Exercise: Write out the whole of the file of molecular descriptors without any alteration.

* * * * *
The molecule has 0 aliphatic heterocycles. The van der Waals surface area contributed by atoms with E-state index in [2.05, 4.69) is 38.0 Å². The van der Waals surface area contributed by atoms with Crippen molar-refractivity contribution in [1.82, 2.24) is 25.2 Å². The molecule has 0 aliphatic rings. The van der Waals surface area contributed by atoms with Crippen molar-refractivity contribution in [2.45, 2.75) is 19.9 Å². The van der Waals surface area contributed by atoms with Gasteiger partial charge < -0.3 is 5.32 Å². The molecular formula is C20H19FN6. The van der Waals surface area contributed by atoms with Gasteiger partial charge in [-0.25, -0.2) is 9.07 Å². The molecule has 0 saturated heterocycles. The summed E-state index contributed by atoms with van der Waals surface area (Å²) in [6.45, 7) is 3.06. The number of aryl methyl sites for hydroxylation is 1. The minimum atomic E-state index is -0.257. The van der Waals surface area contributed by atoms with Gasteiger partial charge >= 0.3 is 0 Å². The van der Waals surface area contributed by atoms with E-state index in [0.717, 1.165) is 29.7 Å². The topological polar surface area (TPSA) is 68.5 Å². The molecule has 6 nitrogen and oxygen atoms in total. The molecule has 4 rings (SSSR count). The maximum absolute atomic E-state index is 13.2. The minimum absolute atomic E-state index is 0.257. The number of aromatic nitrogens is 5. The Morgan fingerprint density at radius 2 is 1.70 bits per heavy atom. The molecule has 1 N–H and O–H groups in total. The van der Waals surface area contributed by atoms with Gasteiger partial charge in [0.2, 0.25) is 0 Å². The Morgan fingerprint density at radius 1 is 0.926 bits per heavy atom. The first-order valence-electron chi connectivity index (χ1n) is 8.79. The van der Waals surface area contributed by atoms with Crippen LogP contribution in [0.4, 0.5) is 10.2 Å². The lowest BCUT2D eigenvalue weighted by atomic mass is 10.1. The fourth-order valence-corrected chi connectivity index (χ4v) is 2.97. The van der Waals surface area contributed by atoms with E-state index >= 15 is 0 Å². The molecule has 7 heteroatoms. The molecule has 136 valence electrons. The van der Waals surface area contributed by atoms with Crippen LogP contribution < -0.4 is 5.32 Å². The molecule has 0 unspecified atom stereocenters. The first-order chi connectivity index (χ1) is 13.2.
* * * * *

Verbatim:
The molecule has 0 aliphatic heterocycles. The van der Waals surface area contributed by atoms with E-state index in [2.05, 4.69) is 38.0 Å². The van der Waals surface area contributed by atoms with Crippen molar-refractivity contribution in [1.82, 2.24) is 25.2 Å². The molecule has 0 aliphatic rings. The van der Waals surface area contributed by atoms with Crippen molar-refractivity contribution in [2.45, 2.75) is 19.9 Å². The van der Waals surface area contributed by atoms with Gasteiger partial charge < -0.3 is 5.32 Å². The molecular formula is C20H19FN6. The van der Waals surface area contributed by atoms with Gasteiger partial charge in [-0.25, -0.2) is 9.07 Å². The molecule has 0 saturated heterocycles. The summed E-state index contributed by atoms with van der Waals surface area (Å²) in [6.45, 7) is 3.06. The number of aryl methyl sites for hydroxylation is 1. The minimum atomic E-state index is -0.257. The van der Waals surface area contributed by atoms with Gasteiger partial charge >= 0.3 is 0 Å². The van der Waals surface area contributed by atoms with E-state index in [0.717, 1.165) is 29.7 Å². The topological polar surface area (TPSA) is 68.5 Å². The molecule has 6 nitrogen and oxygen atoms in total. The molecule has 4 rings (SSSR count). The maximum absolute atomic E-state index is 13.2. The minimum absolute atomic E-state index is 0.257. The number of aromatic nitrogens is 5. The Morgan fingerprint density at radius 2 is 1.70 bits per heavy atom. The molecule has 1 N–H and O–H groups in total. The van der Waals surface area contributed by atoms with Gasteiger partial charge in [0.2, 0.25) is 0 Å². The Morgan fingerprint density at radius 1 is 0.926 bits per heavy atom. The first-order valence-electron chi connectivity index (χ1n) is 8.79. The van der Waals surface area contributed by atoms with Crippen LogP contribution in [0.4, 0.5) is 10.2 Å². The lowest BCUT2D eigenvalue weighted by atomic mass is 10.1. The fourth-order valence-corrected chi connectivity index (χ4v) is 2.97. The van der Waals surface area contributed by atoms with E-state index >= 15 is 0 Å². The molecule has 7 heteroatoms. The molecule has 136 valence electrons. The van der Waals surface area contributed by atoms with Crippen LogP contribution < -0.4 is 5.32 Å². The molecule has 0 unspecified atom stereocenters. The first-order chi connectivity index (χ1) is 13.2.